“This significant funding was not enough to counter the strong headwinds and liquidity challenges Virgin Orbit continues to face,” Virgin Group said.
The Long Beach-based company found itself in a crowded field of other launch companies, many of them based in Southern California.
Alex King, founder of Cestrian Capital Research Inc., an investment firm in the aerospace and tech industries in Newport Beach, said that between traditional companies such as United Launch Alliance, the Colorado joint venture of Boeing Co. and Lockheed Martin Corp. with operations in El Segundo; Space Exploration Technologies Corp., or Space X, in Hawthorne, and newer entrants including Rocket Lab USA Inc., also in Long Beach, there are just too many providers for launch capabilities.
“Virgin Orbit had such a niche position that if you think about the number of customers they could potentially serve, it’s tiny,” King said. “In the end, they didn’t have a viable business and it doesn’t surprise me what’s happened to them.”
King said it is unlikely competitors will be able to take advantage of Virgin Orbit filing for bankruptcy.
Virgin Orbit has let go of 675 employees, or about 85% of its total workforce. King said that some will get picked up by other aerospace companies and while those employees may be talented, there isn’t one that could be a game changer to a new employer.
“It is not like we are talking about a major player that went under; they were a niche player who just started to get a little commercial traction,” King continued. “Aside from a little less competition, I don’t think there is any benefit to anyone else.”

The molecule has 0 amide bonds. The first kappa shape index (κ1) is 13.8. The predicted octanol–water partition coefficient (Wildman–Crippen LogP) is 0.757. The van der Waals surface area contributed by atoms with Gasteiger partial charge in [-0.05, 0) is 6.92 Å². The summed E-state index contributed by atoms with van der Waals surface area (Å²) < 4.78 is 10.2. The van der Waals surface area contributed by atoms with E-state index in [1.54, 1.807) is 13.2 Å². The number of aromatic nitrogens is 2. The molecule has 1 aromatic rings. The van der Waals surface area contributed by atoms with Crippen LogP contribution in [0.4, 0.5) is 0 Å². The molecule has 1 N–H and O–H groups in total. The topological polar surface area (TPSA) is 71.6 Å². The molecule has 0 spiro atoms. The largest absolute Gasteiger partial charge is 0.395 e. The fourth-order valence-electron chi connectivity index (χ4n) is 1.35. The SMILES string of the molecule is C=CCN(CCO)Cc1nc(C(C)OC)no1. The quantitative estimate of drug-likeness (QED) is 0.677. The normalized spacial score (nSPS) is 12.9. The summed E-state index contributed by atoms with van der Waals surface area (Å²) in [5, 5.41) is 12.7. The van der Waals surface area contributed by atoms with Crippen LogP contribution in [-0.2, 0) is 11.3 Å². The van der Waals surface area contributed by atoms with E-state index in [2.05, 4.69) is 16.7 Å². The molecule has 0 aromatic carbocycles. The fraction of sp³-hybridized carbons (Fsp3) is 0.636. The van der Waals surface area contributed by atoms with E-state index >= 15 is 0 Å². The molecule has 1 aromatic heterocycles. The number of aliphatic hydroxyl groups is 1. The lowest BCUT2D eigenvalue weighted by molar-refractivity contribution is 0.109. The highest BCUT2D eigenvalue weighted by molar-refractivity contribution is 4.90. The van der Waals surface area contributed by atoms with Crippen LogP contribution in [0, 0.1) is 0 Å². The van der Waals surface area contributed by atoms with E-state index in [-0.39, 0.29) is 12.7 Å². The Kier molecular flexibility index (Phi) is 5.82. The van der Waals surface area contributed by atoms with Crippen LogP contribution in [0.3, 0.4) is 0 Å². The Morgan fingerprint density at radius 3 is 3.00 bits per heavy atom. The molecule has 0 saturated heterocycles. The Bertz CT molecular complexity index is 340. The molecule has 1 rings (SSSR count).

And what about the competition? Are other local aerospace companies one failure away from bankruptcy?
That could be the question on the minds of the executives at Relativity Space. Like Virgin Orbit, the company is located in Long Beach, where it is using 3D printers to make its Terran rockets. The first launch of Terran 1 last month ended in failure although the rocket technically made it into space. It failed to make it into Earth orbit and splashed down into the Atlantic Ocean. The company has not yet released any information on what went wrong.
Will others fail?
To better understand if other aerospace companies are close to bankruptcy, King said one needs to look at the basic economics of startups. The questions they must ask themselves are can you get a big enough market, do you have a clear path to profitability and do you have a quality base of equity investors, he added.
One also needs to look at the class of aerospace companies that went public via a special purpose acquisition company or SPAC, rather than through an IPO, he said.
“Of those, the best of them I think is Rocket Lab,” King said.